For most of my youth ministry career, I was a dad, and I was fortunate enough to have a great team of volunteers that included both men and women. My own kids thought having an engaged dad was pretty normal. Yet for some ministries having an enthusiastic male populous is not always the case. In ministry, we often have to take what we get. I see many children and youth ministries where only women serve. Not that women aren’t wonderfully gifted and capable leaders, it just seems that male volunteers are not encouraged to work with children and youth.
But, having male and female balance served me and I believe our youth well. After all, ministry leadership should reflect the diversity of the community it services. Engaging dads was pretty easy in my context because my pastor modeled husbands and wives serving together. Also, I was in a military town, so our church also had a good number of single men willing to serve and be a part of a church community. For those of you having trouble getting dads to serve, here are a few creative ideas to get them off the couch and more involved.
While some dads are intimated by the emotional or theological aspects of ministry, those same dads have no problem being superheroes. The dads who would be afraid to lead prayer or lead a song would have no problem fighting a grizzly bear to protect his kids or others. The next time you have a youth event ask a few dads to provide security for you. If you are doing volunteer work get dads to pitch in some labor or show the kids the ropes.
What dad doesn’t think he is the king of the barbecue? Students love to eat, and many dads love to grill. At your next gathering or fundraiser turn the dad cadre loose and let them do their burnt offerings, Texas style.
Al Bundy Dads.
If you remember the sitcom “Married with Children,” the father, Al Bundy always talked about his glory days as a high school football player when he scored four touchdowns in one game. Many dads in your congregation may be sidelined by the dreaded and undefeated champion “age,” or they suffer from Done-Laps disease (the belly done lapped over the belt buckle). Whatever the case, like Al Bundy they miss the glory days. Any “dad versus” day is bound to be a success, whether it is dad versus daughters or dad versus sons. Dads love competition. Just make sure you have plenty of ice and Bengay on hand after the event.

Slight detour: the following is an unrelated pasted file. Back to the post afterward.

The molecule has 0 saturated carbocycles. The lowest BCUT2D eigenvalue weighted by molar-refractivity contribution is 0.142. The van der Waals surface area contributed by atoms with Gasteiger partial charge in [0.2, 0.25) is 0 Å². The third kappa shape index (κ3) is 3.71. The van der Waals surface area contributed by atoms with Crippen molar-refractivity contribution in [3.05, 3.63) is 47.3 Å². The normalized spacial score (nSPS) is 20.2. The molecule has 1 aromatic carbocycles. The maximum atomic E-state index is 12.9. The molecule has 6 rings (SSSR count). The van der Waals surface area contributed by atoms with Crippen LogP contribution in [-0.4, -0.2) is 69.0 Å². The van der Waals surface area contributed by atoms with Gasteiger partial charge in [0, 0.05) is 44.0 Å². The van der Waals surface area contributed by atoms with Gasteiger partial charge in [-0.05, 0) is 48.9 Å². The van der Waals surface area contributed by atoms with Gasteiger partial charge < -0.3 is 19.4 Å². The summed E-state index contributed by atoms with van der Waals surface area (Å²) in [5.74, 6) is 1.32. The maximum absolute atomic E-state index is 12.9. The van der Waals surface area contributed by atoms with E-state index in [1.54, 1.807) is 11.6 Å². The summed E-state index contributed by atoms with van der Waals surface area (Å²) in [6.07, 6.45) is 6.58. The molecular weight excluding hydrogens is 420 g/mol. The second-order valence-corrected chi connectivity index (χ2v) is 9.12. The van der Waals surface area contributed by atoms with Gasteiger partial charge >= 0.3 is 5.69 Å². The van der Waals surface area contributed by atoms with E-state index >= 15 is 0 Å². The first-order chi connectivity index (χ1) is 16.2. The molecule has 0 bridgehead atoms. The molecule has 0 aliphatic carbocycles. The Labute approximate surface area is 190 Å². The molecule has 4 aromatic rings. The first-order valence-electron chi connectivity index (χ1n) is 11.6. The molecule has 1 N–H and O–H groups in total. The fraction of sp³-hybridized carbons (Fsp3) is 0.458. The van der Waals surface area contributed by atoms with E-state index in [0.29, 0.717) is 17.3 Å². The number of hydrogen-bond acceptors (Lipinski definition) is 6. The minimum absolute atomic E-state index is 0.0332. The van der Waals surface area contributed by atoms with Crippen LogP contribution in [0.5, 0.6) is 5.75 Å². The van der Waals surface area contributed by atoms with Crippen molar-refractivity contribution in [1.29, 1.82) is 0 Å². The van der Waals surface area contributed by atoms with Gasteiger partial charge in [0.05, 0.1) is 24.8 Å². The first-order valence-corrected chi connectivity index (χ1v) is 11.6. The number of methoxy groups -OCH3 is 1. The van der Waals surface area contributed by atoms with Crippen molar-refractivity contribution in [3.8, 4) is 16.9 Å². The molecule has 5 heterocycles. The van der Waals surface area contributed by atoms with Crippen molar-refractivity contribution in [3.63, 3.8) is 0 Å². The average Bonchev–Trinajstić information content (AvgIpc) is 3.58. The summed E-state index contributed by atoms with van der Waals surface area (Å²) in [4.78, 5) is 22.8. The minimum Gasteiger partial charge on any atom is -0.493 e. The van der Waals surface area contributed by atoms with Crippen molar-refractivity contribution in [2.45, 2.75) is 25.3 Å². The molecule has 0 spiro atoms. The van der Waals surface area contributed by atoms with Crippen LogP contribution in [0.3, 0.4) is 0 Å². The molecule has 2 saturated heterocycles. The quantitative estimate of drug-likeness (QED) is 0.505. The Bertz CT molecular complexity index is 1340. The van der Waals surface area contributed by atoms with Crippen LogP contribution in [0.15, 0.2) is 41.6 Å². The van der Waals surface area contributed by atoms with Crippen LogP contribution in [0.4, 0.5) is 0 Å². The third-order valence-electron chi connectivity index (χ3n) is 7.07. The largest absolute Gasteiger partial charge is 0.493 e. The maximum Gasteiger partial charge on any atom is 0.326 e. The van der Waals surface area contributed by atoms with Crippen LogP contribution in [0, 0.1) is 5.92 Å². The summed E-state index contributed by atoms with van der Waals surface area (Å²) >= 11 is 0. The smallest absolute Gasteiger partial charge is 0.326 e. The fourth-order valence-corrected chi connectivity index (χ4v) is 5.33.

Often if you get one-half of a couple, you can get the second half for free. If possible, I think modeling husband and wife ministry is a great thing. Who says serving can’t involve the whole family? Of course, each family dynamic is different. We have blended families and non-traditional families. You have to be sensitive to your ministry context and the needs of our students, but even Noah knew the power of gathering in groups of two.
As a dad, I have to confess that sometimes I have a short attention span. A dad like me might be a little wary of volunteering long-term or staying engaged during football season. But give me a project with a definite start and end date and I am in. Get the project dad engaged in a building project, a short-term service trip or a one-hour event. Project dad will give all they have in short-bursts. While I am not trying to enforce the old “quality versus quantity” time argument, sometimes a little engagement goes a mighty long way. You might hook the dads into long-term engagement or you just might know that every Christmas project dad will help you build the manger for baby Jesus.
Sure some of these ideas seem a little old-school or stereotypical, but if you are going fishing to reach dads who might not be as engaged, you have to use the right bait. In ministry, we always have to meet people where they are and eventually hope that the transformative power of God’s love will help them see and experience the world in new counter-cultural ways (Romans 12:2). Ultimately not only will you build engagement between the dads and the ministry, but hopefully this engagement will strengthen familial bonds and faith formation in your students. My daughter has great stories from our time together in youth ministry (including one where I supposedly forget her at church. A story I vehemently deny.)
The simplest way to get dads involved is just to ask. After all, if they serve a heavenly father who was willing to sacrifice a son, giving a few hours to youth ministry should be a piece of cake.
Glen Guyton is the Chief Operating Officer for Mennonite Church USA, but got his start in youth ministry. He is an advocate for bringing intercultural competency and innovative leadership practices to ministry so that people can find practical and meaningful ways to engage the world. You can connect with Glen on FACEBOOK, INSTAGRAM, TWITTER, LINKEDIN, his BLOG, EMAIL or WEBSITE.
Disclaimer: The views and opinions expressed in the YS Blog are those of the authors and do not necessarily reflect the opinion or position of YS.